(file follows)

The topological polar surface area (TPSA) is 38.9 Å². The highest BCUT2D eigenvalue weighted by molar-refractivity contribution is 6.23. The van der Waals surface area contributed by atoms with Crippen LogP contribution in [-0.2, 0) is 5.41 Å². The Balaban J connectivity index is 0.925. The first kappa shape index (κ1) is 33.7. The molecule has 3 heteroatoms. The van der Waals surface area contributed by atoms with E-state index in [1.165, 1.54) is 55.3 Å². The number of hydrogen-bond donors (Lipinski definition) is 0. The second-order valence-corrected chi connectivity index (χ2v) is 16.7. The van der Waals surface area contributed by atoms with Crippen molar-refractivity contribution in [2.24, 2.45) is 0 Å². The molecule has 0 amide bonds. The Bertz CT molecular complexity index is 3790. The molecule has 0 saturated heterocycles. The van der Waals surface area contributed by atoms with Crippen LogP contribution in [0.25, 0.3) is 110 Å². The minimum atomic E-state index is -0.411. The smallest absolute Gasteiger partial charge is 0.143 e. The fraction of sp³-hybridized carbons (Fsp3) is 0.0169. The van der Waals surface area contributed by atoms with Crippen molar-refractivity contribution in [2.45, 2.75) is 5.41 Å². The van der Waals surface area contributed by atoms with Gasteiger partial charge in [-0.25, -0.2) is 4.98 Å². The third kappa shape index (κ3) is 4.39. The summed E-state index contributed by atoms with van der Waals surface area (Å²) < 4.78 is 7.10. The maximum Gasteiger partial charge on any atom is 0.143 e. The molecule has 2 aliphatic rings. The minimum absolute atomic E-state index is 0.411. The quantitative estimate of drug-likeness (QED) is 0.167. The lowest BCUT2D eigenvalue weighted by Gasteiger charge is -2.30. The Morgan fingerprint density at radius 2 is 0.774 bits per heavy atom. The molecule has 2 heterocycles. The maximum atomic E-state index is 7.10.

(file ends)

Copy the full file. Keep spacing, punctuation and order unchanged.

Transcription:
The topological polar surface area (TPSA) is 38.9 Å². The highest BCUT2D eigenvalue weighted by molar-refractivity contribution is 6.23. The van der Waals surface area contributed by atoms with Crippen LogP contribution in [-0.2, 0) is 5.41 Å². The Balaban J connectivity index is 0.925. The first kappa shape index (κ1) is 33.7. The molecule has 3 heteroatoms. The van der Waals surface area contributed by atoms with E-state index in [1.165, 1.54) is 55.3 Å². The number of hydrogen-bond donors (Lipinski definition) is 0. The second-order valence-corrected chi connectivity index (χ2v) is 16.7. The van der Waals surface area contributed by atoms with Crippen molar-refractivity contribution in [2.24, 2.45) is 0 Å². The molecule has 0 amide bonds. The Bertz CT molecular complexity index is 3790. The molecule has 0 saturated heterocycles. The van der Waals surface area contributed by atoms with Crippen LogP contribution in [0.25, 0.3) is 110 Å². The minimum atomic E-state index is -0.411. The smallest absolute Gasteiger partial charge is 0.143 e. The fraction of sp³-hybridized carbons (Fsp3) is 0.0169. The van der Waals surface area contributed by atoms with Crippen molar-refractivity contribution in [2.45, 2.75) is 5.41 Å². The van der Waals surface area contributed by atoms with Gasteiger partial charge in [-0.25, -0.2) is 4.98 Å². The third kappa shape index (κ3) is 4.39. The summed E-state index contributed by atoms with van der Waals surface area (Å²) < 4.78 is 7.10. The maximum Gasteiger partial charge on any atom is 0.143 e. The molecule has 2 aliphatic rings. The minimum absolute atomic E-state index is 0.411. The quantitative estimate of drug-likeness (QED) is 0.167. The lowest BCUT2D eigenvalue weighted by Gasteiger charge is -2.30. The Morgan fingerprint density at radius 2 is 0.774 bits per heavy atom. The molecule has 2 heterocycles. The maximum atomic E-state index is 7.10.